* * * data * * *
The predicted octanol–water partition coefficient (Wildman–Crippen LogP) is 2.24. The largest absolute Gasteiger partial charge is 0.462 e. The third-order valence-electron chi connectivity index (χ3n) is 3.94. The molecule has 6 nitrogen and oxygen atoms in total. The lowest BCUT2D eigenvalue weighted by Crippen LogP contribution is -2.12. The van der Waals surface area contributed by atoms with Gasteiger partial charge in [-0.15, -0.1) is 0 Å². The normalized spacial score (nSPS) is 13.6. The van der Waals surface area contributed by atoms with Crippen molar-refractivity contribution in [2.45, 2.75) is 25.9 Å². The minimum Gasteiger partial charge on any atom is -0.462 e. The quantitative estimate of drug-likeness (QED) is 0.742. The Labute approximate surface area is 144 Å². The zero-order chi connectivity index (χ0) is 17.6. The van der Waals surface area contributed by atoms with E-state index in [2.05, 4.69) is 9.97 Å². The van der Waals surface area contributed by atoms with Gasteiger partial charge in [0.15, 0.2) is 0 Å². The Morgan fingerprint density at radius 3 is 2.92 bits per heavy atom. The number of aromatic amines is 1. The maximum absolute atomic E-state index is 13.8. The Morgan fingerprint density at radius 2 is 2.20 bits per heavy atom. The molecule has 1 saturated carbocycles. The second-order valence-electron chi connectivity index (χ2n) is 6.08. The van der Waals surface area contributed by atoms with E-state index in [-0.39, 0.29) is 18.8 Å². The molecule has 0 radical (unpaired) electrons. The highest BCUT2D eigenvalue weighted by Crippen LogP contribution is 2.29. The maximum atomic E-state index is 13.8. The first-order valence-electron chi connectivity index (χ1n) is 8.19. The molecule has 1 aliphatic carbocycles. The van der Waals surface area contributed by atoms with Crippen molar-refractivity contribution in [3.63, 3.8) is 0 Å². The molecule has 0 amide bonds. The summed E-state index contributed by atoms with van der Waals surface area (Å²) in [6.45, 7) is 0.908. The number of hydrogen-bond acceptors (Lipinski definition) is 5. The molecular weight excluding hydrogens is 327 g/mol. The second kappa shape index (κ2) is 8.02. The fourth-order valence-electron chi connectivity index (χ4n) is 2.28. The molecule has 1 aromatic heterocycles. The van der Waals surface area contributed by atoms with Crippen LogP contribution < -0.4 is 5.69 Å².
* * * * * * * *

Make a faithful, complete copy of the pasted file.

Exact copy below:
The predicted octanol–water partition coefficient (Wildman–Crippen LogP) is 2.24. The largest absolute Gasteiger partial charge is 0.462 e. The third-order valence-electron chi connectivity index (χ3n) is 3.94. The molecule has 6 nitrogen and oxygen atoms in total. The lowest BCUT2D eigenvalue weighted by Crippen LogP contribution is -2.12. The van der Waals surface area contributed by atoms with Gasteiger partial charge in [-0.15, -0.1) is 0 Å². The normalized spacial score (nSPS) is 13.6. The van der Waals surface area contributed by atoms with Crippen molar-refractivity contribution in [2.45, 2.75) is 25.9 Å². The minimum Gasteiger partial charge on any atom is -0.462 e. The quantitative estimate of drug-likeness (QED) is 0.742. The Labute approximate surface area is 144 Å². The zero-order chi connectivity index (χ0) is 17.6. The van der Waals surface area contributed by atoms with E-state index in [2.05, 4.69) is 9.97 Å². The van der Waals surface area contributed by atoms with Gasteiger partial charge in [0.15, 0.2) is 0 Å². The Morgan fingerprint density at radius 3 is 2.92 bits per heavy atom. The number of aromatic amines is 1. The maximum absolute atomic E-state index is 13.8. The Morgan fingerprint density at radius 2 is 2.20 bits per heavy atom. The molecule has 1 saturated carbocycles. The second-order valence-electron chi connectivity index (χ2n) is 6.08. The van der Waals surface area contributed by atoms with E-state index in [-0.39, 0.29) is 18.8 Å². The molecule has 0 radical (unpaired) electrons. The highest BCUT2D eigenvalue weighted by Crippen LogP contribution is 2.29. The maximum atomic E-state index is 13.8. The first-order valence-electron chi connectivity index (χ1n) is 8.19. The molecule has 1 aliphatic carbocycles. The van der Waals surface area contributed by atoms with Crippen molar-refractivity contribution in [3.63, 3.8) is 0 Å². The molecule has 0 amide bonds. The summed E-state index contributed by atoms with van der Waals surface area (Å²) in [6.45, 7) is 0.908. The number of hydrogen-bond acceptors (Lipinski definition) is 5. The molecular weight excluding hydrogens is 327 g/mol. The second kappa shape index (κ2) is 8.02. The fourth-order valence-electron chi connectivity index (χ4n) is 2.28. The molecule has 1 aromatic heterocycles. The van der Waals surface area contributed by atoms with Crippen LogP contribution < -0.4 is 5.69 Å².